Several companies dominate the FDR/CVR industry in the United States: Honeywell (formerly AlliedSignal), Teledyne Controls, L-3 Communications, Universal Avionics, and Smiths Industries. Europe includes SFIM and Penny&Giles. Other companies, such as ECS (Electronic Cable Specialists) and Dukane Corp. provide the support structure, wiring, and the acoustic underwater directional beacons used to locate the recorders. Companies such as Avionica produce quick access recorders.


AlliedSignal (now Honeywell) has produced flight recorders for more than 40 years, tracing its heritage to Sundstrand Data Control. The company has produced solid-state recorders since 1993, and currently provides its ED 55 solid-state flight data recorder (SSFDR) and ED-56A digital cockpit voice recorder (DCVR) for commercial airliners.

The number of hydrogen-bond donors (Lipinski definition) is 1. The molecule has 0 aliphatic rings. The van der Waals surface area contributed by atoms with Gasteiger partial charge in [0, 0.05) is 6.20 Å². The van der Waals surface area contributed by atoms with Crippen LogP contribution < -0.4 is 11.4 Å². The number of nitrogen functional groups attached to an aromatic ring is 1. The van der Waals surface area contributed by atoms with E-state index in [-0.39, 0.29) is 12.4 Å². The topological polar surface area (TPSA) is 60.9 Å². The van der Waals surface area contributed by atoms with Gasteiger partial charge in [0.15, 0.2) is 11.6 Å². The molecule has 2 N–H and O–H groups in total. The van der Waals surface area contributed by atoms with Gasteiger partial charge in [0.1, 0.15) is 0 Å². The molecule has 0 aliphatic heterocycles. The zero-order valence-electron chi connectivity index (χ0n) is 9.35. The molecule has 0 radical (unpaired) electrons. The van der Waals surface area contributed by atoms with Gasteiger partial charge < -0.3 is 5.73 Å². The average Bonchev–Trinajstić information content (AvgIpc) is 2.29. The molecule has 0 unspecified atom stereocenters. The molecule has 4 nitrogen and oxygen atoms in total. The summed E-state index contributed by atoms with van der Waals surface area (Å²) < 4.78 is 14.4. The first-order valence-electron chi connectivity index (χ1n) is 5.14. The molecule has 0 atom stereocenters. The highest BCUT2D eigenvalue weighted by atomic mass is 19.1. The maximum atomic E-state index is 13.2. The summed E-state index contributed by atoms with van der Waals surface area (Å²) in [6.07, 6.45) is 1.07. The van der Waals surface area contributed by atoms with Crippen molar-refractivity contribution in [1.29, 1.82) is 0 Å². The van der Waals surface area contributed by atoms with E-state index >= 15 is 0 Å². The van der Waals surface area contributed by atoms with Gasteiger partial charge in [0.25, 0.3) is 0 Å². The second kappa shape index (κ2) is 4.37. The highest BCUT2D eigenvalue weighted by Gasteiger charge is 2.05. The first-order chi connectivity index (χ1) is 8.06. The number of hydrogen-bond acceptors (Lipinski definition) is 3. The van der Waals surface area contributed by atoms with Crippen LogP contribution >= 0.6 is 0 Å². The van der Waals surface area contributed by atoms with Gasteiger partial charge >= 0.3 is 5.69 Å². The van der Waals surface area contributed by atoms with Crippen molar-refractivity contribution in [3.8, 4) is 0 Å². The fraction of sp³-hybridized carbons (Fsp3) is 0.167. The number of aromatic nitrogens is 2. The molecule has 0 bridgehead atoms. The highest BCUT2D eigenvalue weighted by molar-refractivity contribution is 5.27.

It also provides a smaller, lighter version of these systems, called the advanced recorder (AR) series for use in business and general aviation aircraft and helicopters. These units weigh 8.8 pounds (4 kg) and are designed to require no scheduled maintenance. The AR CVR records four audio channels for 30 or 120 minutes. The AR FDR records at data rates of 64,128 or 256 words per second for 25 hours.

Honeywell also produces a combi–combined flight data and cockpit voice recorder–currently aimed primarily at the business aircraft and helicopter market. But the manufacturer also sees a strong possibility of expanding this product to the commercial airline market to satisfy the possible FAA requirement to have a second FDR/CVR unit in the aircraft’s nose.

Teledyne Controls

Teledyne Controls is a major supplier of digital flight data acquisition units (DFDAUs), which sort and feed data to the FDRs and CVRs, according to Steve McDonnell, manager, data acquisition and recording for the Los Angeles, Calif.-based company. "We make the smart part of the system that makes all the decisions, and we work directly with the airlines, the OEMs [Boeing and Airbus], and with the mod [modification] houses."